Each week, I walk by this mansion at 2118 Massachusetts Avenue. And though I’ve passed by it for years, I never went inside.
Until Saturday. The doors were open with a sign that advertised tours between 1:00 – 4:00 pm. I was planning to go through the American Impressionism exhibit at the Phillips Collection, so I figured I’d be ambitious and do both.
Built for Larz Anderson III and his wife Isabel Weld Perkins by Little & Browne of Boston, the Beaux Arts style mansion was their winter residence and party central between 1905 and Anderson’s death in 1937.
Ground broke on the Anderson House in 1902. When the building was complete in 1905, legend has it three quarries in Italy shut down, emptied of all their marble.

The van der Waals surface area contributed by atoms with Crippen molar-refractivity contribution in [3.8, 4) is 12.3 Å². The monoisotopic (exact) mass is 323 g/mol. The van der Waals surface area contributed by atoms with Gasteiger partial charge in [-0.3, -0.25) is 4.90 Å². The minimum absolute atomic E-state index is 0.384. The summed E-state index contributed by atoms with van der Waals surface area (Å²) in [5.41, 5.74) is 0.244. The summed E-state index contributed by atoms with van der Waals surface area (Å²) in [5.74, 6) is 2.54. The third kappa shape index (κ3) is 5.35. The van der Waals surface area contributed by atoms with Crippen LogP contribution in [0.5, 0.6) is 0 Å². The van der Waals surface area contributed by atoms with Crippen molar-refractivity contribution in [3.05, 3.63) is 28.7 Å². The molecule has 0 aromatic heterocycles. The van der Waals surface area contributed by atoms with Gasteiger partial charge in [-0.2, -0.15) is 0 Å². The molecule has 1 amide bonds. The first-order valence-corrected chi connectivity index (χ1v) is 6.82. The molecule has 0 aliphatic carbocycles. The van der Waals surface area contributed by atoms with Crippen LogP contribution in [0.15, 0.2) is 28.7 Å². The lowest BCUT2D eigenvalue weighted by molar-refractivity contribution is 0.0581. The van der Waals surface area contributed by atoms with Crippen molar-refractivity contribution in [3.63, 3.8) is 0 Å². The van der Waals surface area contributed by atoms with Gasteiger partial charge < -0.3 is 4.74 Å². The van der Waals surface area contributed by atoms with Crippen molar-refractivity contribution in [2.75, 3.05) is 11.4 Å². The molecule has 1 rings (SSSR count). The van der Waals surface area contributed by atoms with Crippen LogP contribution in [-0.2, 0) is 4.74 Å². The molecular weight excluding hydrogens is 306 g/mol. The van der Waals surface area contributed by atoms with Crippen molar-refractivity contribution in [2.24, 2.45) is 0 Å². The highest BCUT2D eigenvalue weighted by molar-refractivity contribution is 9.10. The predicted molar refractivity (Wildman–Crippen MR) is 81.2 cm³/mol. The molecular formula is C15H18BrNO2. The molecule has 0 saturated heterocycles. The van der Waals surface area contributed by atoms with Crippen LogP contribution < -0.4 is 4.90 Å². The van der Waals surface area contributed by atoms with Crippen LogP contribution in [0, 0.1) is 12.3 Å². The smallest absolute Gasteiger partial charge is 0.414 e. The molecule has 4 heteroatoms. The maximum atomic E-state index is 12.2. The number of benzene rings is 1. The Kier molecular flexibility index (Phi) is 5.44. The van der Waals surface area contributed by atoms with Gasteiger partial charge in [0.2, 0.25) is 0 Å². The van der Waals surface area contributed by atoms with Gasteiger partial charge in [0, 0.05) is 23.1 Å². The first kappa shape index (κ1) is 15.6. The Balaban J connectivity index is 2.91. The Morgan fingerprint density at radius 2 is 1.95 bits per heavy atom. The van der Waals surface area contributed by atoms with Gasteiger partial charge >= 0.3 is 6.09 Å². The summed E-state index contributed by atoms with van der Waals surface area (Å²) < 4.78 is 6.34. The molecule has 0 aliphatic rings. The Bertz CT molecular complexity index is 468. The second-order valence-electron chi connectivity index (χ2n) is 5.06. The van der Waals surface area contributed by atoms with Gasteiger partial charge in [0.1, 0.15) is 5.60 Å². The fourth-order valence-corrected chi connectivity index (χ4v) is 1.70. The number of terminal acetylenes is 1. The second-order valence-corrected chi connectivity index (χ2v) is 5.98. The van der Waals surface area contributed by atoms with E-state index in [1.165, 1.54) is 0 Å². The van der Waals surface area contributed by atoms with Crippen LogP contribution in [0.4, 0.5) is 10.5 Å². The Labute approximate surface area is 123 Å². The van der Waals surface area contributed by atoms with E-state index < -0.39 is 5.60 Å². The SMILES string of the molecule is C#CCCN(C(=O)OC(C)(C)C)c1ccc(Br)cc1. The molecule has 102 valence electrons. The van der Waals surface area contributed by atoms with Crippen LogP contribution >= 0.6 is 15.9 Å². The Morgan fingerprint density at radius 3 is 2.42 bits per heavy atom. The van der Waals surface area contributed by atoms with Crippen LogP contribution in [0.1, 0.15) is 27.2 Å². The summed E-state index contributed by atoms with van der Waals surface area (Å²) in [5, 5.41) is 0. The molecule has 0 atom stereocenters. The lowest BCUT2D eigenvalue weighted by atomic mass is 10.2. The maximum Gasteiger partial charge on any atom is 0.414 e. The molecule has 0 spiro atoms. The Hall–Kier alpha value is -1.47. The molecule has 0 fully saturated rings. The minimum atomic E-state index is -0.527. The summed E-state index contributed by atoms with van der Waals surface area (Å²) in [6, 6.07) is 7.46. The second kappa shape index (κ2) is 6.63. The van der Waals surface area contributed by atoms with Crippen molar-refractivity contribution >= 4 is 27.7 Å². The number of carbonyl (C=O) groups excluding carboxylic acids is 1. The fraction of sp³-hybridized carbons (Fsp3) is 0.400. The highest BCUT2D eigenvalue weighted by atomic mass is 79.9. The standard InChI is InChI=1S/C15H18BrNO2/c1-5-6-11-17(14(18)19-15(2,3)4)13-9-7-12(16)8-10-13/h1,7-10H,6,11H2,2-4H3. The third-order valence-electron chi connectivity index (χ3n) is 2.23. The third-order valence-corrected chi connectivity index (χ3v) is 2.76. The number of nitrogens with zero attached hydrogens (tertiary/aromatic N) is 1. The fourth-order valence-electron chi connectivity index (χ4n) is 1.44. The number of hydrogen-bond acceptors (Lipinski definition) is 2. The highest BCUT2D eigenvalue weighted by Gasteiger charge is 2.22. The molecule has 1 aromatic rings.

Now, the mansion is headquarters to the Society of the Cincinnati and holds hour-long docent-led tours Tuesdays – Saturdays between 1-4:00 p.m.
Though the artwork is less than impressive, the architecture is well worth the tour. Secret passageways, goldleaf, murals that resemble tapestries, inlaid wood floors and marble everywhere.
On Tuesday, 28 August at 7:00 pm, there will be a lecture and book-signing by Scott W. Berg, assistant professor at George Mason University. He will discuss and sign copies of Grand Avenues: The Story of the French Visionary Who Designed Washington, DC.
There is also a concert series which begins on September 8.